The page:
We must be a people who live up to our baptismal promises.

It may be that you do not consider baptism a promise, but it is precisely that. You and I have entered into a covenant relationship with God through Jesus Christ. We have made promises, and these promises bring responsibility and demands.

The Baptism Covenant is Frequently Compared to a Marriage Covenant

This covenant relationship is frequently, in Scripture, likened to the marriage covenant.

You find this in the Old Testament when the Lord God speaks of His relationship with Israel. The image of Israel the Bride, and her relation to the Lord God, who is a jealous husband, is a common Old Testament metaphor. Israel’s idolatry is frequently referred to as adultery on the premise that Israel is married to the Lord her God.

Saving faith is frequently compared to marriage in the New Testament as well.  Ephesians 5 is one of the obvious examples of this. In that passage, Paul refers to the relationship between husband and wife and likens it to that of Christ and the church:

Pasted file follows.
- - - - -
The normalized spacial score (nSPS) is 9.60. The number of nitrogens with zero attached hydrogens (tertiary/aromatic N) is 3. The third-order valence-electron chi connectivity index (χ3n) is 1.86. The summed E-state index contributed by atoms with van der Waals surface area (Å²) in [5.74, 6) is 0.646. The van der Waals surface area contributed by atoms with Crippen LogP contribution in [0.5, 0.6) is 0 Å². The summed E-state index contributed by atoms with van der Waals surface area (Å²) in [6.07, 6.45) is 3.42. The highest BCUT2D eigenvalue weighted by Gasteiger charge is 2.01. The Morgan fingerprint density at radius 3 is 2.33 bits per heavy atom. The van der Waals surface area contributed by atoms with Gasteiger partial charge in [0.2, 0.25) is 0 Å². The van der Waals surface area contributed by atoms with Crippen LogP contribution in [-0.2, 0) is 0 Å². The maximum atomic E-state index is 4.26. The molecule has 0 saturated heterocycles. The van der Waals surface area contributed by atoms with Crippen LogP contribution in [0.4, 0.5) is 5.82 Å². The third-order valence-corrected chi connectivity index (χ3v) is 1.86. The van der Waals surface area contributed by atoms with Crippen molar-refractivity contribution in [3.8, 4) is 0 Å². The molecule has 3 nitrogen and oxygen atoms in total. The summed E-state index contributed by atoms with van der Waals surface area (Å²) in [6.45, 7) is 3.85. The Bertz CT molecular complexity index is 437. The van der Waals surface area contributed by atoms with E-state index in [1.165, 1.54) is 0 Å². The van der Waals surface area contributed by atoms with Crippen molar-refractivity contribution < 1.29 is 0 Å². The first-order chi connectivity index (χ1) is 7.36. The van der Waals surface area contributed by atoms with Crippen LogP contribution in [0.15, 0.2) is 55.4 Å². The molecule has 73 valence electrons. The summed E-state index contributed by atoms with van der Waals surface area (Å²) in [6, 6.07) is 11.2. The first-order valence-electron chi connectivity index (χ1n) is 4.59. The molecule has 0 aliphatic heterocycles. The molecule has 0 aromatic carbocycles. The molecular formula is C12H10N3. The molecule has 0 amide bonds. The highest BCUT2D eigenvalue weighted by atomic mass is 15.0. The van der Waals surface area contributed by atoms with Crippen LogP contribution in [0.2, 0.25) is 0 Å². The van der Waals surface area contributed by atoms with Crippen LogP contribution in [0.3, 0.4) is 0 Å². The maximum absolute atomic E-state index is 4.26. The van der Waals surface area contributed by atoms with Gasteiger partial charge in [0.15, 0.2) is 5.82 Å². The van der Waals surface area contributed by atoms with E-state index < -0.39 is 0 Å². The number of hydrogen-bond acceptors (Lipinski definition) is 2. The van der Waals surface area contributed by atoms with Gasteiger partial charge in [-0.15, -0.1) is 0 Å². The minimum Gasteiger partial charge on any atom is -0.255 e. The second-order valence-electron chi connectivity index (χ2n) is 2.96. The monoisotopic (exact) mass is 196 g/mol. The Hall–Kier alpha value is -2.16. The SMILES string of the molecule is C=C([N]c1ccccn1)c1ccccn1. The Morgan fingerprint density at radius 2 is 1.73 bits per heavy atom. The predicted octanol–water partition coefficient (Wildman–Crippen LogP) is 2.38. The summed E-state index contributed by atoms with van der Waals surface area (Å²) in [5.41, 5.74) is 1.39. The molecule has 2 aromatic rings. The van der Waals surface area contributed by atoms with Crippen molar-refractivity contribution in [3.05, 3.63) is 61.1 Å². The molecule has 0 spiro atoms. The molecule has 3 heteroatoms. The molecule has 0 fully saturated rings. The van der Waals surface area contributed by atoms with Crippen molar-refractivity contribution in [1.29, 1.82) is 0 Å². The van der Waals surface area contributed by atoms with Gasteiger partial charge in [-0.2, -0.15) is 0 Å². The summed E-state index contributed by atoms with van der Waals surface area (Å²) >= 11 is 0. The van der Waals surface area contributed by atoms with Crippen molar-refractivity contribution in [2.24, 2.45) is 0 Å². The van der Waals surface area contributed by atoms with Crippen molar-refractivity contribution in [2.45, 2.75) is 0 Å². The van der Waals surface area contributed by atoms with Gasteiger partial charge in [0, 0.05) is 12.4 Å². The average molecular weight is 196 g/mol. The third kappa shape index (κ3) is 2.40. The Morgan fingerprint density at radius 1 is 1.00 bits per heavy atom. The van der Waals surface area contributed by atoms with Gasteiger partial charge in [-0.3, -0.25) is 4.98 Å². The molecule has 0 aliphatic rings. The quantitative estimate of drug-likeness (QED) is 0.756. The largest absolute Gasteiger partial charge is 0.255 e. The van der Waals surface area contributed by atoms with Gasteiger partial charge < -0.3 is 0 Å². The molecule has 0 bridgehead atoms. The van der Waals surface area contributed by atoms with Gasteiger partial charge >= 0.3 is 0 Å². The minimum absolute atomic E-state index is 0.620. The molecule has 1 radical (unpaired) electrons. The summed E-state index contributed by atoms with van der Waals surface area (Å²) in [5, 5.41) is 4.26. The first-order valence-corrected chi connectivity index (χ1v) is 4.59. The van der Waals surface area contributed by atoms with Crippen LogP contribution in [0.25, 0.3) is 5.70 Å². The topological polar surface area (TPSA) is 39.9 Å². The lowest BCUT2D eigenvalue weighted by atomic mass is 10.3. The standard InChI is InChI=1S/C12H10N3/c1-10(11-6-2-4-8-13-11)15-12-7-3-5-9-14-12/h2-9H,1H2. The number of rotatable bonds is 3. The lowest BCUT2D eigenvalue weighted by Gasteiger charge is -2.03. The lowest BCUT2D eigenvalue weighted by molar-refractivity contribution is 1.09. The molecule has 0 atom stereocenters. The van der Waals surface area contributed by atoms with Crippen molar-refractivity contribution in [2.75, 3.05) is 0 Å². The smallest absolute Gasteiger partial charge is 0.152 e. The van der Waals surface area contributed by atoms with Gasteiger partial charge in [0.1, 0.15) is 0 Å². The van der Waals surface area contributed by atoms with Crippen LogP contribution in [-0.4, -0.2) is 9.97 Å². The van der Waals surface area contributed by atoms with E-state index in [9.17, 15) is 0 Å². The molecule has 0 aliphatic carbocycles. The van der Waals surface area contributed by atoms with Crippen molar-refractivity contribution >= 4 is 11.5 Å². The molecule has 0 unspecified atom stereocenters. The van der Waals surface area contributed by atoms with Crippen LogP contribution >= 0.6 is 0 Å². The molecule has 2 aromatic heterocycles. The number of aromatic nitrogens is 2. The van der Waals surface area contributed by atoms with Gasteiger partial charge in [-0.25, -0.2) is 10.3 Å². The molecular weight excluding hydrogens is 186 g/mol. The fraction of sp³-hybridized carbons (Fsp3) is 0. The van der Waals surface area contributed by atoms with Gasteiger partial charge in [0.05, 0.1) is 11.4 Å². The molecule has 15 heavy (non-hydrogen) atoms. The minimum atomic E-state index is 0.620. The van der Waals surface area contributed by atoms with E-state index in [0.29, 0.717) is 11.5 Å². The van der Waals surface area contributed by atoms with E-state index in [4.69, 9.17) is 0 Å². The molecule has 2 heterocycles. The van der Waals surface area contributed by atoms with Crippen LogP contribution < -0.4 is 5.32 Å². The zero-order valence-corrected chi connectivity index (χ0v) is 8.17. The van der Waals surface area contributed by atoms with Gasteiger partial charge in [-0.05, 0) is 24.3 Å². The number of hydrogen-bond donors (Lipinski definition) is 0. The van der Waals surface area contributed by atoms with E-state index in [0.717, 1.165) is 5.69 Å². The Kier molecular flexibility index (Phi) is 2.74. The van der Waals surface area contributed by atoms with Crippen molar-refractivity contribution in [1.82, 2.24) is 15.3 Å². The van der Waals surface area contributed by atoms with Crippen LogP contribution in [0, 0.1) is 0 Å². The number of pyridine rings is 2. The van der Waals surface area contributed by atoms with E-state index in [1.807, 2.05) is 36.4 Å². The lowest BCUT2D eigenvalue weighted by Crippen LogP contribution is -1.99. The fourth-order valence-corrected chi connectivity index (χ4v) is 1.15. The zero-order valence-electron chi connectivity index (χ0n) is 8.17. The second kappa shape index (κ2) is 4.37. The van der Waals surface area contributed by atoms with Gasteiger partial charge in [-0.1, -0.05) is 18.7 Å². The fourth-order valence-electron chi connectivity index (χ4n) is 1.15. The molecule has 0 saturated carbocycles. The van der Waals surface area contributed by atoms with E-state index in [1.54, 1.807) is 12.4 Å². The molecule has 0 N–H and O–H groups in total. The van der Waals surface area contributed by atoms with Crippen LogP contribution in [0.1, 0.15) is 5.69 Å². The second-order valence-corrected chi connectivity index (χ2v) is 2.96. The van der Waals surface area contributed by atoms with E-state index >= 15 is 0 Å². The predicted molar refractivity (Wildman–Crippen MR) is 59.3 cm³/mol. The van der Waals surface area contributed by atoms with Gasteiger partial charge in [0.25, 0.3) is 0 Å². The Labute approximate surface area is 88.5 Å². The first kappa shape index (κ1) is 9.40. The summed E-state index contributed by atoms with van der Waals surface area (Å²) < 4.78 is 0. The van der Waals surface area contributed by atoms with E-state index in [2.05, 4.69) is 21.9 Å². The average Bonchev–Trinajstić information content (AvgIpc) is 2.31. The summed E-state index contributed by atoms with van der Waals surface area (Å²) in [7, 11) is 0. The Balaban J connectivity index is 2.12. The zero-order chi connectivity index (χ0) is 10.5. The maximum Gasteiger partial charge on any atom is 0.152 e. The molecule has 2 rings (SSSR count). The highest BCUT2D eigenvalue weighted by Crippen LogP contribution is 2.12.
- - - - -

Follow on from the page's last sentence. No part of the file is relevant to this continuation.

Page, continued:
Husbands, love your wives, just as Christ also loved the church and gave Himself up for her. (Ephesians 5:25)

Romans 7 hints at this same kind of a covenant relationship.  We have, as Paul says in Romans 7: 4-5, died with respect to our former relationship in order that we might be joined to our Lord Jesus Christ:

Therefore, my brethren, you also were made to die by the Law through the body of Christ, that you might be joined to another, to Him who was raised from the dead, that we might bear fruit for God.

The Language of Intimacy

In our relationship with God through Jesus Christ, we have been joined to Christ.  Paul uses the language of intimacy, the language of relationship as exists and prevails between husband and wife.

Just as surely as men and women make public promises when they enter into covenant relationship in marriage one with another, so we too, by our participation in baptism, have made public promises.


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The preceding was adapted by Rachel Motte from a sermon Dr. Sloan delivered at Tallowood Baptist Church on March 11, 1990.

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